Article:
The lure of sudden riches can make brothers of the most disparate men, a fact that's explored from a variety of angles in the Swedish crime thriller Easy Money. Jorge (Matias Padin Varela) is a Chilean prison escapee with rare knowledge of the cocaine business and a plan for the big score that'll set him up for life on the other side of the world. Mrado (Dragomir Mrsic) is a hit man with the Serbian mafia, sent to dispatch Jorge but harboring secret dreams of his own. And JW (Joel Kinnaman, star of AMC's The Killing) is an economics student leading a double life, presenting himself as a wealthy young socialite and funding the charade with a grubby job as a cabbie. Presented with an opportunity to make his moneyed pose a reality, JW accepts, and the twisty dance of Easy Money begins.

With his fresh-scrubbed face and clean criminal record, JW is clearly meant to be the audience's surrogate: a would-be "regular person" drawn into a lawless world of double crosses and desperate action. (Kinnaman brings a perfect balance of charm and creepiness to the role, like Pretty in Pink's James Spader crossed with Pretty in Pink's Andrew McCarthy.) But the film effectively has three protagonists, with the audience led to empathize not only with the innocent-ish JW, but with the conniving convict Jorge (whose broken relationship with his family is a major subplot) and the hit man Mrado, whose duties are complicated by the arrival of his 8-year-old daughter, left to his care while her mother's in rehab.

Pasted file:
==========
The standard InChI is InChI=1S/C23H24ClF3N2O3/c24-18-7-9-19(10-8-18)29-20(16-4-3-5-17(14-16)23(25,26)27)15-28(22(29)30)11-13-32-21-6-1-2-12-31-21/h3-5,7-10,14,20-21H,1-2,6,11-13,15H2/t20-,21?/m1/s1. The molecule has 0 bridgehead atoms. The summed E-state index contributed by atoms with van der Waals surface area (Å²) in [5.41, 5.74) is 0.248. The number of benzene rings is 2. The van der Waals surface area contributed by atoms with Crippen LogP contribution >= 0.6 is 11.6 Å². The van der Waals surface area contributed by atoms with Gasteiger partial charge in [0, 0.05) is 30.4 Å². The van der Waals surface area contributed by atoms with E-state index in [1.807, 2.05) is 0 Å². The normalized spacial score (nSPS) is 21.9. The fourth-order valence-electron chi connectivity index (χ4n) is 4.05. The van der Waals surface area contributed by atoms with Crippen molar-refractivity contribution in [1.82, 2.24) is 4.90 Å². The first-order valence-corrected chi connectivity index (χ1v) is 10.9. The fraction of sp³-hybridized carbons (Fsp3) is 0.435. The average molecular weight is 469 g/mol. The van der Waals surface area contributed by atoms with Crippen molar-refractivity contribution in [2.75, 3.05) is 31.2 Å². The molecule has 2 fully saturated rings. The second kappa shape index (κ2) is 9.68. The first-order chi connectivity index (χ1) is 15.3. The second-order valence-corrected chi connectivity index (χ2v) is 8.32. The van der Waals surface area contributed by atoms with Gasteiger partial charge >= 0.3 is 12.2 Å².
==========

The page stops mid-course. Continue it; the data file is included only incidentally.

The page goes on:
By the time Easy Money starts to explode, the audience knows enough about each of these men—his circumstances and motives and personality—to somehow be rooting for all three of them. But of course the brotherhood of greed is entirely provisional—something always goes wrong, connections are missed, new opportunities arise, and soon it's every man for himself. Director Daniel Espinosa keeps a tight rein on the growing chaos, with expert pacing and some stylishly elliptical violence. (Man enters apartment with a hammer, exits with a hammer dangling bloody hair.)

Such a hit was Easy Money in its native country (where it was released with the beguiling title Snabba Cash) that two sequels have been planned, with the first seeing release this year. Meanwhile, Warner Bros. is planning an American remake starring Zac Efron. But it'll be hard for any of these to top the precision, depth, and surprise of the original. recommended